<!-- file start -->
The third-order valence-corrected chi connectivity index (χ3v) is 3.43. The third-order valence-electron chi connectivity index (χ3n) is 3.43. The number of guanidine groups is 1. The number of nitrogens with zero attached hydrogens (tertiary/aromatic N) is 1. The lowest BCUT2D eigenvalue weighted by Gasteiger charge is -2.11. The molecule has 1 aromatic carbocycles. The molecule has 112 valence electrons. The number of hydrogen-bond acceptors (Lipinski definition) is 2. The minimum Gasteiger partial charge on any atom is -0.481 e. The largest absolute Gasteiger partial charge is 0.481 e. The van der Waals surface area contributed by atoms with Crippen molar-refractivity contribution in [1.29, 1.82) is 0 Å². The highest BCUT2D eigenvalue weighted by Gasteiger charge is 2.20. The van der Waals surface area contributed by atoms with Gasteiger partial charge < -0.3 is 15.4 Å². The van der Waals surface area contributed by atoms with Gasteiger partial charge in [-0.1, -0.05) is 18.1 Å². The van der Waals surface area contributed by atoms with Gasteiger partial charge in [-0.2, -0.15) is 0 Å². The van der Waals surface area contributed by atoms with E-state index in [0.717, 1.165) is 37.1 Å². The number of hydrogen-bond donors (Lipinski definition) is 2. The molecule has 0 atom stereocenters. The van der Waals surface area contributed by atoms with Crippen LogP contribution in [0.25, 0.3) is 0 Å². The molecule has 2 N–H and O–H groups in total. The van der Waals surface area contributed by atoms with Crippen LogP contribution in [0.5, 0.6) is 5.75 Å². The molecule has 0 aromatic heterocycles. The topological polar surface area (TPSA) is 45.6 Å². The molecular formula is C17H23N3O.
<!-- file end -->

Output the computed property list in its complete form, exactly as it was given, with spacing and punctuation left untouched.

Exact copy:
The third-order valence-corrected chi connectivity index (χ3v) is 3.43. The third-order valence-electron chi connectivity index (χ3n) is 3.43. The number of guanidine groups is 1. The number of nitrogens with zero attached hydrogens (tertiary/aromatic N) is 1. The lowest BCUT2D eigenvalue weighted by Gasteiger charge is -2.11. The molecule has 1 aromatic carbocycles. The molecule has 112 valence electrons. The number of hydrogen-bond acceptors (Lipinski definition) is 2. The minimum Gasteiger partial charge on any atom is -0.481 e. The largest absolute Gasteiger partial charge is 0.481 e. The van der Waals surface area contributed by atoms with Crippen molar-refractivity contribution in [1.29, 1.82) is 0 Å². The highest BCUT2D eigenvalue weighted by Gasteiger charge is 2.20. The van der Waals surface area contributed by atoms with Gasteiger partial charge < -0.3 is 15.4 Å². The van der Waals surface area contributed by atoms with Gasteiger partial charge in [-0.1, -0.05) is 18.1 Å². The van der Waals surface area contributed by atoms with Gasteiger partial charge in [-0.2, -0.15) is 0 Å². The van der Waals surface area contributed by atoms with E-state index in [0.717, 1.165) is 37.1 Å². The number of hydrogen-bond donors (Lipinski definition) is 2. The molecule has 0 atom stereocenters. The van der Waals surface area contributed by atoms with Crippen LogP contribution in [0.25, 0.3) is 0 Å². The molecule has 2 N–H and O–H groups in total. The van der Waals surface area contributed by atoms with Crippen LogP contribution in [0.5, 0.6) is 5.75 Å². The molecule has 0 aromatic heterocycles. The topological polar surface area (TPSA) is 45.6 Å². The molecular formula is C17H23N3O.